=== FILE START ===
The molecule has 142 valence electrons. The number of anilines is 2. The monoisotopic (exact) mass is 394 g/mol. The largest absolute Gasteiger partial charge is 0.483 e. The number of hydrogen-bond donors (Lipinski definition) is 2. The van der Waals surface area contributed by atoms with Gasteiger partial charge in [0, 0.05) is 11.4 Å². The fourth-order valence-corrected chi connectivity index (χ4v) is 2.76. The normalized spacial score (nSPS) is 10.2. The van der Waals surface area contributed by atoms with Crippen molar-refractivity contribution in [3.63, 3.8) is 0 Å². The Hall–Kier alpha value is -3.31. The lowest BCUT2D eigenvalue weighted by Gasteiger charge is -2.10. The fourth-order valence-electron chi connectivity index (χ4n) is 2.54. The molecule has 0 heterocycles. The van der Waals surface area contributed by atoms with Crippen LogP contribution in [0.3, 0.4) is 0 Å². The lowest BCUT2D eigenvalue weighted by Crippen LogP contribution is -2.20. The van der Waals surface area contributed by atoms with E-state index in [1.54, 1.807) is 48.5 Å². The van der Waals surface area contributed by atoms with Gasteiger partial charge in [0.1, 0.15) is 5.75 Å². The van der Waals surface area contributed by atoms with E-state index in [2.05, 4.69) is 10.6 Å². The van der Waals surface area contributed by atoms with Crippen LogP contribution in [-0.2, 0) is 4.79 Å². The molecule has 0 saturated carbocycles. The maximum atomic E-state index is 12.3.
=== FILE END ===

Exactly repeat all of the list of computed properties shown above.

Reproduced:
The molecule has 142 valence electrons. The number of anilines is 2. The monoisotopic (exact) mass is 394 g/mol. The largest absolute Gasteiger partial charge is 0.483 e. The number of hydrogen-bond donors (Lipinski definition) is 2. The van der Waals surface area contributed by atoms with Gasteiger partial charge in [0, 0.05) is 11.4 Å². The fourth-order valence-corrected chi connectivity index (χ4v) is 2.76. The normalized spacial score (nSPS) is 10.2. The van der Waals surface area contributed by atoms with Crippen molar-refractivity contribution in [3.63, 3.8) is 0 Å². The Hall–Kier alpha value is -3.31. The lowest BCUT2D eigenvalue weighted by Gasteiger charge is -2.10. The fourth-order valence-electron chi connectivity index (χ4n) is 2.54. The molecule has 0 heterocycles. The van der Waals surface area contributed by atoms with Crippen LogP contribution in [0.3, 0.4) is 0 Å². The lowest BCUT2D eigenvalue weighted by Crippen LogP contribution is -2.20. The van der Waals surface area contributed by atoms with E-state index in [1.54, 1.807) is 48.5 Å². The van der Waals surface area contributed by atoms with Gasteiger partial charge in [0.1, 0.15) is 5.75 Å². The van der Waals surface area contributed by atoms with E-state index in [2.05, 4.69) is 10.6 Å². The van der Waals surface area contributed by atoms with Crippen LogP contribution in [-0.2, 0) is 4.79 Å². The molecule has 0 saturated carbocycles. The maximum atomic E-state index is 12.3.